Ballyfinboy, Tower House and Sheela-na-Gig, Co. Tipperary.

Location – About 2km West of Borrisokane.
OS: R 899 936 (map 53)
GPS: R 89870 93585 (Accuracy – 2m)
Longitude: 8° 9' 3.15" W
Latitude: 52° 59' 34.6" N
See map at the bottom of the page.

Description and History – A while ago I heard that this castle was for sale for €1,000,000. This was with the aim of turning it into a residence. An interesting idea but I would hazard a guess that it would take many more millions to make it both safe and habitable as the castle is in a state of disrepair and extremely damp. It is positively green with mould on the inside. I like the idea of turning tower houses back into homes as it not only helps preserve the castle but also gives a purpose beyond that of tourism. Leap castle and Clonony castle, both in Co. Offaly are both good examples of this and the owners have done preservation work there that has prolonged the life of the castle. 

The castle itself is standard rectangular tower house 11.4m long and 9.3m wide with a wall thickness of 2.15m. It is four storeys high. A base batter is visible and it is made of limestone. The West wall, which faces the road, has a large gaping hole in it now with severe internal damage. While an upper stone floor remains and is barrel vaulted, the lower wooden ones are now gone and the access to the spiral stair is partially destroyed. A murder hole sits above the main entrance. I did not see a machicolation. There are many chambers in the castle which I was not able to access because of the difficulty in access the stair. It also seemed very unstable to attempt.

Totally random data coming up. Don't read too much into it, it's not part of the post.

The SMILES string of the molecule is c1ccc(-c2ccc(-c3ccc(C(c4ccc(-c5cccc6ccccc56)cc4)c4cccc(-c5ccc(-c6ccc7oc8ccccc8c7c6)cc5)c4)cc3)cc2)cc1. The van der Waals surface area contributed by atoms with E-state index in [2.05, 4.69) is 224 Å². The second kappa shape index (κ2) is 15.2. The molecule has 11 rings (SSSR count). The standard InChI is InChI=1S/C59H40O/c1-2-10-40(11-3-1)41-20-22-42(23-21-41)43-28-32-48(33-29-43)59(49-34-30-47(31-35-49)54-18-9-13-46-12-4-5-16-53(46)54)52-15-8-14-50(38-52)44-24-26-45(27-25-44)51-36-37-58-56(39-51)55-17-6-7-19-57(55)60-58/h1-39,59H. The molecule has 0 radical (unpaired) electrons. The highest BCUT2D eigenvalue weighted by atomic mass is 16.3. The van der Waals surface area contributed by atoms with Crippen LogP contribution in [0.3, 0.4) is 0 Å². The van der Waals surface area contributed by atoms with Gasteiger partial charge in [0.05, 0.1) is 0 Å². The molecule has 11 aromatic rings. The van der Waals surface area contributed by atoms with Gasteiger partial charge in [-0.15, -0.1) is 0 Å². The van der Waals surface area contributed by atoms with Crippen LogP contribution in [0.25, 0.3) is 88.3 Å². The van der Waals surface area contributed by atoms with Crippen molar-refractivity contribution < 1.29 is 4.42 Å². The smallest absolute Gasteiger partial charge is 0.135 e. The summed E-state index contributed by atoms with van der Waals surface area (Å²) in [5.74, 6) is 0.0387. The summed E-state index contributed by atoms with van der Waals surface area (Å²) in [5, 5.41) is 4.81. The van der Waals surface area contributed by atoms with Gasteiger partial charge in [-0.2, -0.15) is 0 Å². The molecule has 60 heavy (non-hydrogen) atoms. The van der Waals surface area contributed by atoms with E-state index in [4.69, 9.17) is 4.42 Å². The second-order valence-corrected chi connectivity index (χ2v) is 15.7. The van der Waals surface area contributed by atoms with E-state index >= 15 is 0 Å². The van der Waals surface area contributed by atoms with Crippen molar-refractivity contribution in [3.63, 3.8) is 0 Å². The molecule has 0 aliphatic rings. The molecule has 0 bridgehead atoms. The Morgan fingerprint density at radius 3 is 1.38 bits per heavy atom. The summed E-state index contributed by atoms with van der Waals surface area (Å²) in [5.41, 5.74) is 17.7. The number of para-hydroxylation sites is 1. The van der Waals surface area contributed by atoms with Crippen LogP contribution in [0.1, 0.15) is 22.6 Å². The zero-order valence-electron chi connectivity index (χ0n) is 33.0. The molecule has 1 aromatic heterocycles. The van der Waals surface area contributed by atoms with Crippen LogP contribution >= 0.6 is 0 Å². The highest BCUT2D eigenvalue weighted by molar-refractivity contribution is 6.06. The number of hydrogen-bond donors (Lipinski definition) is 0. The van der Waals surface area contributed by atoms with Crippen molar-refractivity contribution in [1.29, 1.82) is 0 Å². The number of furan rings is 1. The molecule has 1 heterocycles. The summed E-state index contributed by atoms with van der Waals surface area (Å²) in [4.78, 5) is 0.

This castle also boasts a sheela-na-gig on a South-East quoinstone. It shows a female figure holding her vulva open with bend legs and splayed arms. These sheela-na-gigs have an ecclesiastical origin where they serve the purpose of warning people against sins of the flesh. While this example is weathered, it is very distinct, nonetheless. The castle should be preserved for this carving alone. It may not always be visible due to the ivy growth around it. However, someone had cut the ivy away shortly before my visit, making it clearly visible.

Since originally writing this blog post a large portion of the castle has collapsed. 

Difficulty – The castle itself is fenced off for safety reasons and parking is a little difficult on the narrow country road. However, the surrounding field was easily accessible and the sheela-na-gig was clearly visible at the time of my visit. 

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This is the most ruined part of the castle. The ivy is doing untold damage that will further weaken the structure.  

Fortunately, someone keeps the ivy away from the sheela-na-gig.

The sheela-na-gig may be weathered but it is, for now, still clearly visible.

This castle has a high number of gun-loops.

Beautifully shaped window with a tree growing through from the inside.

This looks precarious and I dare say it could easily fall out from the wall.

The base batter on this castle is very slight.

The broken out wall gives a view into some of the mural passages

You can see in this picture the green mold that covers the wall as well as fire damage on the lower portions of wall. It also appears if there are a couple of feet of dirt that has partially filled the castle.

Looking up towards the barrel vault.

As you can see the spiral stair is partially collapsed and I didn't fancy venturing up there while visiting on my own.

It looks like there are many passages hidden in the walls of this castle.

View The Standing Stone in a larger map